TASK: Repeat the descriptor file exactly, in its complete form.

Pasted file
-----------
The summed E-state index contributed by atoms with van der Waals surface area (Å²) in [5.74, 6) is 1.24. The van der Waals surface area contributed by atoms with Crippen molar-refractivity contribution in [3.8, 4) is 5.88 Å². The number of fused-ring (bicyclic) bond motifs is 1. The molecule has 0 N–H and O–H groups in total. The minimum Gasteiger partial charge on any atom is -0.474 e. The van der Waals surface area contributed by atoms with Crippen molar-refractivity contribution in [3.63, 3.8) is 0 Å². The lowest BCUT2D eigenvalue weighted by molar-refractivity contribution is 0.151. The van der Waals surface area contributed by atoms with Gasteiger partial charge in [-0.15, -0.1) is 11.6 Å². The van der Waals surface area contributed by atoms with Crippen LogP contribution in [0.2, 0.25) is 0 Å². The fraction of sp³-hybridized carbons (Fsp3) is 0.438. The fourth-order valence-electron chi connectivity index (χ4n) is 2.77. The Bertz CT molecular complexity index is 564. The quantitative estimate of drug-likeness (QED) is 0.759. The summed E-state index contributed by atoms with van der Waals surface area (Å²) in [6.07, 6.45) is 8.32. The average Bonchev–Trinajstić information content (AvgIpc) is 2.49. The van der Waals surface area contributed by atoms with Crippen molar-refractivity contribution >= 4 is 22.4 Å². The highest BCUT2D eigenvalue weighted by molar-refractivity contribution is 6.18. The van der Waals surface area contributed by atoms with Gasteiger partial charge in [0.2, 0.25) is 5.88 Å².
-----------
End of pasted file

The summed E-state index contributed by atoms with van der Waals surface area (Å²) in [5.74, 6) is 1.24. The van der Waals surface area contributed by atoms with Crippen molar-refractivity contribution in [3.8, 4) is 5.88 Å². The number of fused-ring (bicyclic) bond motifs is 1. The molecule has 0 N–H and O–H groups in total. The minimum Gasteiger partial charge on any atom is -0.474 e. The van der Waals surface area contributed by atoms with Crippen molar-refractivity contribution in [3.63, 3.8) is 0 Å². The lowest BCUT2D eigenvalue weighted by molar-refractivity contribution is 0.151. The van der Waals surface area contributed by atoms with Gasteiger partial charge in [-0.15, -0.1) is 11.6 Å². The van der Waals surface area contributed by atoms with Crippen LogP contribution in [0.2, 0.25) is 0 Å². The fraction of sp³-hybridized carbons (Fsp3) is 0.438. The fourth-order valence-electron chi connectivity index (χ4n) is 2.77. The Bertz CT molecular complexity index is 564. The quantitative estimate of drug-likeness (QED) is 0.759. The summed E-state index contributed by atoms with van der Waals surface area (Å²) in [6.07, 6.45) is 8.32. The average Bonchev–Trinajstić information content (AvgIpc) is 2.49. The van der Waals surface area contributed by atoms with Crippen molar-refractivity contribution >= 4 is 22.4 Å². The highest BCUT2D eigenvalue weighted by molar-refractivity contribution is 6.18. The van der Waals surface area contributed by atoms with Gasteiger partial charge in [0.2, 0.25) is 5.88 Å².